“I think that we’re starting to see real reasons to believe that maybe not here in 2022, but in 2023 we may see a real recession,” Gundlach told host Charles Payne.
He pointed to home prices, noting that “affordability has decreased very markedly in the past two years.”
“Home prices are up 30% broadly in the United States for the past two years and mortgage rates on the 30-year fixed mortgage have doubled,” Gundlach continued. “What that means is that the monthly payment for the same house from two years ago is now double.”
The median existing home sales price rose to $375,300 in March, up 15% from the same time last year, according to information provided by the National Association of Realtors (NAR) late last month.
“Things looked pretty good in the aftermath of the money spray in response to the pandemic but, a lot of that was consumption brought forward,” Gundlach went on to note, pointing to the trend of personal consumption expenditures from durables, nondurables and services.
Durable goods are long-lasting goods that do not need to be purchased very often, including cars, home appliances and furniture.
“For five years or four years going into the lockdown prior to the pandemic, all three of those series were rising very gradually and consistently and at the same pace,” Gundlach said.
“And then when all the money spray happened, we saw this explosion in durables where it got 30% above trend, and we saw an explosion in nondurable consumer spending, 20% now above the trend of that four-year period of stability and gradual price increases or rather consumption spending increases.”
“What that means is we have to revert back down to trend: when you buy durables, when you buy a used car; when you buy an appliance or refrigerator, it’s a durable and that means you buy it very infrequently,” he explained, stressing that “we have to pay back” those accelerated sales.
“So when you put together the draw that we’re going to have from this spending being brought forward, now we’re paying the price for it, for home price affordability being so bad and sentiment having collapsed in the University of Michigan survey, there is good reason to believe that we have a payback coming for having plugged the hole back in 2020 and 2021,” Gundlach argued.
In March, the University of Michigan Consumer Sentiment Index (MCSI), a monthly survey of how consumers feel about the economy, personal finances, business conditions, and buying conditions, found that consumer sentiment fell to a new decade-long low as concerns about inflation grew amid the ongoing Russian invasion of Ukraine.
However, the latest data available revealed that in April, the University of Michigan consumer sentiment for the U.S. unexpectedly jumped to 65.2 from a nearly eleven-year low of 59.4 in March.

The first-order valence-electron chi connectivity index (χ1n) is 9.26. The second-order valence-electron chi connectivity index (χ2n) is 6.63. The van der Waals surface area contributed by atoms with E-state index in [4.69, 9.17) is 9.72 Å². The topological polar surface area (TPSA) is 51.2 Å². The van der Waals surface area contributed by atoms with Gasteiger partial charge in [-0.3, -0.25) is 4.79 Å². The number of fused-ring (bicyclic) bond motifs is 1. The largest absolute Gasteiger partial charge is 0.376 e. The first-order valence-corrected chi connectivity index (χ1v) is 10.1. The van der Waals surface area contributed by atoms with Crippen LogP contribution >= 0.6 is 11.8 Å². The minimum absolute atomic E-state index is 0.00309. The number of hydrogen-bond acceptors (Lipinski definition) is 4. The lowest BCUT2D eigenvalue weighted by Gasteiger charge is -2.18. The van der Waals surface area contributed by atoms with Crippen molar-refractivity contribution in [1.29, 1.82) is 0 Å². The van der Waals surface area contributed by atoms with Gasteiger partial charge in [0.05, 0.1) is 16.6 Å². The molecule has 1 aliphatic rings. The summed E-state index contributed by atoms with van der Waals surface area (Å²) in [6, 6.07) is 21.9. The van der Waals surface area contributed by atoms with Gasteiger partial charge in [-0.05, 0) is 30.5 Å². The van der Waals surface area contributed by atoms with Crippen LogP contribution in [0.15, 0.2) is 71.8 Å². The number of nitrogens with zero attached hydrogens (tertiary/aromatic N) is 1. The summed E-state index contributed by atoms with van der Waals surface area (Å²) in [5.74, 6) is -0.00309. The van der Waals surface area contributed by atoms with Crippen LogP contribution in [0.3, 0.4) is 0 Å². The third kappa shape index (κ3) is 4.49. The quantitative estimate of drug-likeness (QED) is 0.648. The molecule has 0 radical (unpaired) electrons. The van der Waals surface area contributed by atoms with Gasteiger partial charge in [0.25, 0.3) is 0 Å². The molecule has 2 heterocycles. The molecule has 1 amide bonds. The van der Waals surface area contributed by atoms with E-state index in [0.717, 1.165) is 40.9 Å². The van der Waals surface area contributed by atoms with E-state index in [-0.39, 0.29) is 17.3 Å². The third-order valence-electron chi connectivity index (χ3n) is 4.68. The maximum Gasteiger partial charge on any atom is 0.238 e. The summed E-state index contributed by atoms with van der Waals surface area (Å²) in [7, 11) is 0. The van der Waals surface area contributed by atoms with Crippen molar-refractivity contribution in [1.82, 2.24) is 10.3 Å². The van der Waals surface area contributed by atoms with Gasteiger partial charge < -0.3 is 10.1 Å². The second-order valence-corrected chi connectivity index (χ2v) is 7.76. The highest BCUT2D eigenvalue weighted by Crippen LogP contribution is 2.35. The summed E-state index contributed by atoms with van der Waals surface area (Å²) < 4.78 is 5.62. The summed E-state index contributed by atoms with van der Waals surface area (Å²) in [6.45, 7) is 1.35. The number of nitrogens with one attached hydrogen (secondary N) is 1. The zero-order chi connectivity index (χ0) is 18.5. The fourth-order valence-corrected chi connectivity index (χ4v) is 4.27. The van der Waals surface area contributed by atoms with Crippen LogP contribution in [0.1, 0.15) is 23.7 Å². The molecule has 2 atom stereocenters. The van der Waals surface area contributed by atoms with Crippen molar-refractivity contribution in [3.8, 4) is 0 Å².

Gundlach provided the insight one day after it was revealed that the consumer price index for April remained near a 40-year high, sparking concerns about a looming recession.
Wednesday’s report from the U.S. Labor Department showed that inflation slowed a touch in April, down to 8.3% from 8.5% in March. Investors also found some glass-half-full signals in the data suggesting that the consumer price index, or CPI, may be peaking and set to ease further, but the numbers were still higher than economists forecasted.
On Thursday it was revealed that wholesale prices accelerated more than expected in April with inflation continuing to soar as a result of strong consumer demand, pandemic-related supply chain snarls and the Russian war in Ukraine.
The Labor Department said Thursday that its producer price index, which measures inflation at the wholesale level before it reaches consumers, climbed 11% in April from the previous year. On a monthly basis, prices grew by 0.5%. Although that marks a slight moderation from March’s reading of 11.2%, the gauge still came in higher than the 10.7% forecast from Refinitiv economists, suggesting inflationary pressures remain strong.
“Nobody expected that we would get 8.5 year-over-year CPI so quickly and now running at 11% on the PPI today,” Gundlach said, also pointing to rising export and import prices.
“Prices will come down, but models show we’ll be lucky if we close 2022 at about a 6% CPI level, which is triple what the Fed’s looking for and towers over the treasury interest rate,” he noted, referencing the central bank’s 2% inflation goal.
“Since the Fed had that press conference six business days ago, we’ve seen just about everything going down,” he continued.
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The Federal Reserve announced it raised its benchmark interest rate by a half point for the first time in two decades during the news conference last week, a move that threatens to slow U.S. economic growth and exacerbate financial pressure on Americans.
The 50-basis point hike — a widely anticipated move — puts the key benchmark federal funds rate at a range between 0.75% to 1.0%, the highest since the pandemic began two years ago.
Gundlach noted that “the patterns of risk assets in the bond market have really started to change” and that “it has gotten much more cautionary.”
He warned that “the disorderly trading that characterizes a bottom” has not yet been experienced, and said we’re waiting for that to happen.